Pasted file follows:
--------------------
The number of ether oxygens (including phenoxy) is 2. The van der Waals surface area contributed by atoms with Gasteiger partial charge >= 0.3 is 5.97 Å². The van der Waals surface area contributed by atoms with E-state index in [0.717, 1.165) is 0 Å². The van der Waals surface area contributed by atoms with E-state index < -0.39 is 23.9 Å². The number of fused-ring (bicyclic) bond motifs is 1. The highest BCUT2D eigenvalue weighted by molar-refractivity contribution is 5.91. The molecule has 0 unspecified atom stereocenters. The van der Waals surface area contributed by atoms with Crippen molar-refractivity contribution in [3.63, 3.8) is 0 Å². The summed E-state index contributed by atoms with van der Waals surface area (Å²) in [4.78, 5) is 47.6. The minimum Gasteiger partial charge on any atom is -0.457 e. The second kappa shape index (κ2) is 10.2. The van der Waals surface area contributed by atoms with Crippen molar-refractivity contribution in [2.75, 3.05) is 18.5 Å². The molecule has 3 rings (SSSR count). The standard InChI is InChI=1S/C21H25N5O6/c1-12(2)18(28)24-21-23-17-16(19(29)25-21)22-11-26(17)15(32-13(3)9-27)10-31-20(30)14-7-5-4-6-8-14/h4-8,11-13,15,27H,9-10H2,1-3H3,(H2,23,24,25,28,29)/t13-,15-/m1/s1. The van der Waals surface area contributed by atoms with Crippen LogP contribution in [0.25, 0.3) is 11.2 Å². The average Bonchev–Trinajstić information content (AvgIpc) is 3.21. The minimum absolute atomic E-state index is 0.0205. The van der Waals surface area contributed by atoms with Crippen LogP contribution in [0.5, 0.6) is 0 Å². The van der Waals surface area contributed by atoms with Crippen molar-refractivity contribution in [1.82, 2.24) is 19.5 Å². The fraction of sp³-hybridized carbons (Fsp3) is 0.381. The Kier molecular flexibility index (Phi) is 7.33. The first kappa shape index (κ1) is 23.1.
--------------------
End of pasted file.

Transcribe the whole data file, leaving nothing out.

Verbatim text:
The number of ether oxygens (including phenoxy) is 2. The van der Waals surface area contributed by atoms with Gasteiger partial charge >= 0.3 is 5.97 Å². The van der Waals surface area contributed by atoms with E-state index in [0.717, 1.165) is 0 Å². The van der Waals surface area contributed by atoms with E-state index < -0.39 is 23.9 Å². The number of fused-ring (bicyclic) bond motifs is 1. The highest BCUT2D eigenvalue weighted by molar-refractivity contribution is 5.91. The molecule has 0 unspecified atom stereocenters. The van der Waals surface area contributed by atoms with Crippen molar-refractivity contribution in [3.63, 3.8) is 0 Å². The summed E-state index contributed by atoms with van der Waals surface area (Å²) in [4.78, 5) is 47.6. The minimum Gasteiger partial charge on any atom is -0.457 e. The second kappa shape index (κ2) is 10.2. The van der Waals surface area contributed by atoms with Crippen molar-refractivity contribution in [2.75, 3.05) is 18.5 Å². The molecule has 3 rings (SSSR count). The standard InChI is InChI=1S/C21H25N5O6/c1-12(2)18(28)24-21-23-17-16(19(29)25-21)22-11-26(17)15(32-13(3)9-27)10-31-20(30)14-7-5-4-6-8-14/h4-8,11-13,15,27H,9-10H2,1-3H3,(H2,23,24,25,28,29)/t13-,15-/m1/s1. The van der Waals surface area contributed by atoms with Crippen LogP contribution in [0.25, 0.3) is 11.2 Å². The average Bonchev–Trinajstić information content (AvgIpc) is 3.21. The minimum absolute atomic E-state index is 0.0205. The van der Waals surface area contributed by atoms with Crippen LogP contribution in [0.5, 0.6) is 0 Å². The van der Waals surface area contributed by atoms with Crippen molar-refractivity contribution in [1.82, 2.24) is 19.5 Å². The fraction of sp³-hybridized carbons (Fsp3) is 0.381. The Kier molecular flexibility index (Phi) is 7.33. The first kappa shape index (κ1) is 23.1.